Do guilty pleasures even exist? Is there such a thing?
I’d understand how a pleasure could be “guilty” if that pleasure was, say, heroin, or if you enjoyed spending your weekends setting strangers on fire, but as long as it’s not actively harming anyone, where is the guilt? There is an almost tautological absoluteness to taste; whatever you enjoy, there’s a reason you enjoy it, and that reason should render your enjoyment un-guilty. There’s no “should” or “shouldn’t” in preference. You like what you like.
Anyway, because I manage a fancy cocktail bar, people look at me sideways whenever I talk about Rum & Cokes. I don’t care. I love Rum & Cokes. And because everyone’s always making the category error of assigning moral, intellectual, or gendered value to one mixed drink or another, I often feel called upon to defend it. Which I have no problem doing. I will die on this delicious hill.
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To explain why rum and Coke are so great together, let’s talk for a second about why cocktails work. Sour cocktails in particular follow an easy template: A hugely sour ingredient (citrus juice) clashes against a hugely sweet ingredient (simple syrup), and their battle is so fierce that an 80+ proof spirit—usually defined by its volatile intensity—can just slide right by. That’s why Margaritas and Pisco Sours work, and also why things like water or iced tea or even orange juice don’t make very good mixers: the sweet-sour tension just isn’t strong enough to distract from the ethanol burn.
You know what else is extremely sweet and extremely sour? Coca-Cola Classic. You don’t think of Coke as particularly acidic because of the sugar and salt, but it’s there: the pH of Coke is 2.37. Lemon juice, for comparison, has a pH of 2.25. And seen through that lens, Rum & Coke has more in common with a Tom Collins than a Vodka & Soda. It’s got the sweetness, it’s got the acidity, it’s got the bubbles and the flavors just work.
No one knows what unnamed genius first put those two flavors together, but we’re pretty sure it happened in Cuba (this gives the Rum & Coke it’s other name, a common toast on the island during and after the Spanish American War: the “Cuba Libre”). From there, Florida, and then the South, and then the country, and then the world. During World War II, domestic whiskey and gin distilleries were ordered to stop production to help the war effort, and rum—frequently low-quality rum—filled the void. Coca-Cola proved then and now to be prodigiously talented at pairing with (and masking the flaws of) rum, and the mixture achieved a level of fame it’s never really let go of since. Nor, I insist on adding, should it.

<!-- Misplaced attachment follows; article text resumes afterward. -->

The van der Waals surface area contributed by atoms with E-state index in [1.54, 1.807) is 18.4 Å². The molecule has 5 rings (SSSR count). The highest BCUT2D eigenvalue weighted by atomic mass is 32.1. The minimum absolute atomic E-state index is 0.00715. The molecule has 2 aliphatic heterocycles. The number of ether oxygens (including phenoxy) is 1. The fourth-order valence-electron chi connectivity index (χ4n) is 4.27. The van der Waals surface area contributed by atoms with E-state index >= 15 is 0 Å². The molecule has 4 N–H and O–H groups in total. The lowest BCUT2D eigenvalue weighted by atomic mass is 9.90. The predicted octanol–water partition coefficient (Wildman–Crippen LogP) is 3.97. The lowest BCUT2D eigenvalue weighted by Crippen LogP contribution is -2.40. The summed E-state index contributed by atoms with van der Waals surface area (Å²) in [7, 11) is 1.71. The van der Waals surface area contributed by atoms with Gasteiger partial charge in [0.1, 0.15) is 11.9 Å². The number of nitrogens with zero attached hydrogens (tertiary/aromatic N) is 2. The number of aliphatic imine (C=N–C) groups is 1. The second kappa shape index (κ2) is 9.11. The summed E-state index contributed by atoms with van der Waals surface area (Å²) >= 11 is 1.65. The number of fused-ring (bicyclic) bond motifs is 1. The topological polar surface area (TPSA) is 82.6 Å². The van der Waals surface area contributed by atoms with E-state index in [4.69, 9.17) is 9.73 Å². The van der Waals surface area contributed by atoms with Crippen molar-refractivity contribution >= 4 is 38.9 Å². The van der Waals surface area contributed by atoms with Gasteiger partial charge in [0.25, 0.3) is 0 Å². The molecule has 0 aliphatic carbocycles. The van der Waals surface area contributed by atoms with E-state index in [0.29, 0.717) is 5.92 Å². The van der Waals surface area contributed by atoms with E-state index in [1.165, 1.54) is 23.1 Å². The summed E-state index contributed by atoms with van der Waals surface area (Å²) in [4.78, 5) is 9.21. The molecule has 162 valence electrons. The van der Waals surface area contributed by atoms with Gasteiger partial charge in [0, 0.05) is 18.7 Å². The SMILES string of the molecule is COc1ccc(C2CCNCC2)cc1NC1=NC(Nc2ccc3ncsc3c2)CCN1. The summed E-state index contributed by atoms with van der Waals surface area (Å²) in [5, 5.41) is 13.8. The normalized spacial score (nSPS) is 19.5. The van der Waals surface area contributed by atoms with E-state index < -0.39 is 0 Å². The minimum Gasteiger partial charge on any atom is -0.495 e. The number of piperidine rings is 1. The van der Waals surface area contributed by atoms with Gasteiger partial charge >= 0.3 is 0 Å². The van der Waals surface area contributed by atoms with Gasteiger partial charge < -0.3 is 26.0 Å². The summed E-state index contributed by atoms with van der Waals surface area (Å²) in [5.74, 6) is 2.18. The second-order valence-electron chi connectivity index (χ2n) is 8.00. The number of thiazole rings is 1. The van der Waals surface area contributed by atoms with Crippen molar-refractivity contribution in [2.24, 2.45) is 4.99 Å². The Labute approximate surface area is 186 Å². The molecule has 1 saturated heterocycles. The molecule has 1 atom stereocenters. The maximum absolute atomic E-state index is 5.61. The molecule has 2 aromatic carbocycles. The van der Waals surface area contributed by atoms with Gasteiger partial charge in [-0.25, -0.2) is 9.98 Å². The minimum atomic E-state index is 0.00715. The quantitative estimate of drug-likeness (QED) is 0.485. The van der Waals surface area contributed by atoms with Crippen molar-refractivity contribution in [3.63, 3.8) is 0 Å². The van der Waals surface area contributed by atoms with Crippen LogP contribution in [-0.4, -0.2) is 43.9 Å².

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So now we’re left with only one question: what kind of rum?
The short answer is, whatever rum you want. Rum & Cokes aren’t precious—that’s the whole point. Insisting on a specific rum is kinda like insisting on a specific cacao percentage in your chocolate chip cookies. I will say white rum doesn’t work quite as well, so grab something with a little age and color. Spiced rum, aged rum, Spanish style, English style, it all works… the vanilla of Captain Morgan & Coke will always have a nostalgic place in my heart, but if I had to pick a favorite now, mine would be the Chairman’s Reserve Spiced Rum, from the island of St. Lucia—more orange and dried fruit than baking spices, it’s a touch more complex but still inexpensive and uncomplicated and everything a Rum & Coke should be.
Offering a recipe feels silly because the name is the recipe. Add liquids together in a glass with ice. More rum, less rum, whatever you want. That’s one of its most enduring charms: A Rum & Coke is easy to make, easy to drink, and easy to like, so squeeze a lime in there, sit back in your chair, and put on, I don’t know, Real Housewives of Potomac or Justin Bieber or whatever it is you enjoy, for the sheer and simple fact that you enjoy it.
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